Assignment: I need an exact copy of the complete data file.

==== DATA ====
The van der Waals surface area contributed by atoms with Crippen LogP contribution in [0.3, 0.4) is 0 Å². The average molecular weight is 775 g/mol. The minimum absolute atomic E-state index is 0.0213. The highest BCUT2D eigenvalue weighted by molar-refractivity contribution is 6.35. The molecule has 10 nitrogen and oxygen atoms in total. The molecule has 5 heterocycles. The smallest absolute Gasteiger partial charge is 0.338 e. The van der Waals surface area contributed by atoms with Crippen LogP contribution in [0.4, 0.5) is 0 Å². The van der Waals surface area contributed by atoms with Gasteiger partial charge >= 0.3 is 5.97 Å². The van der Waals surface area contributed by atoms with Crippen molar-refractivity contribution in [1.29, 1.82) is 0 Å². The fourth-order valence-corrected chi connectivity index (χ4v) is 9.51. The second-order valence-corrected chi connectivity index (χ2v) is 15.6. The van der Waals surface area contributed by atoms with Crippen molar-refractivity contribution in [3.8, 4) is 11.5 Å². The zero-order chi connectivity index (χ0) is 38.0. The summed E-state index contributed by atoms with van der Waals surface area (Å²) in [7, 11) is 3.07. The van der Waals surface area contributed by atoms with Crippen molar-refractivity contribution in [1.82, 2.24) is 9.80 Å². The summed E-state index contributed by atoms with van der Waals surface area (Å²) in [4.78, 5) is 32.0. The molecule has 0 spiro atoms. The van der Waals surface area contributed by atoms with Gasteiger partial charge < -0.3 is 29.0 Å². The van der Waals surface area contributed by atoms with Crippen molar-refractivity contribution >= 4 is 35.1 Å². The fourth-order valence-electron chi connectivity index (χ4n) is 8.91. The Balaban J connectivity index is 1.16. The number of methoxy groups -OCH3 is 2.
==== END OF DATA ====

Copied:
The van der Waals surface area contributed by atoms with Crippen LogP contribution in [0.3, 0.4) is 0 Å². The average molecular weight is 775 g/mol. The minimum absolute atomic E-state index is 0.0213. The highest BCUT2D eigenvalue weighted by molar-refractivity contribution is 6.35. The molecule has 10 nitrogen and oxygen atoms in total. The molecule has 5 heterocycles. The smallest absolute Gasteiger partial charge is 0.338 e. The van der Waals surface area contributed by atoms with Crippen LogP contribution in [0.4, 0.5) is 0 Å². The van der Waals surface area contributed by atoms with Gasteiger partial charge >= 0.3 is 5.97 Å². The van der Waals surface area contributed by atoms with Crippen molar-refractivity contribution in [1.29, 1.82) is 0 Å². The fourth-order valence-corrected chi connectivity index (χ4v) is 9.51. The second-order valence-corrected chi connectivity index (χ2v) is 15.6. The van der Waals surface area contributed by atoms with Crippen molar-refractivity contribution in [3.8, 4) is 11.5 Å². The zero-order chi connectivity index (χ0) is 38.0. The summed E-state index contributed by atoms with van der Waals surface area (Å²) in [7, 11) is 3.07. The van der Waals surface area contributed by atoms with Crippen molar-refractivity contribution in [1.82, 2.24) is 9.80 Å². The summed E-state index contributed by atoms with van der Waals surface area (Å²) in [4.78, 5) is 32.0. The molecule has 0 spiro atoms. The van der Waals surface area contributed by atoms with Gasteiger partial charge < -0.3 is 29.0 Å². The van der Waals surface area contributed by atoms with Crippen molar-refractivity contribution >= 4 is 35.1 Å². The fourth-order valence-electron chi connectivity index (χ4n) is 8.91. The Balaban J connectivity index is 1.16. The number of methoxy groups -OCH3 is 2.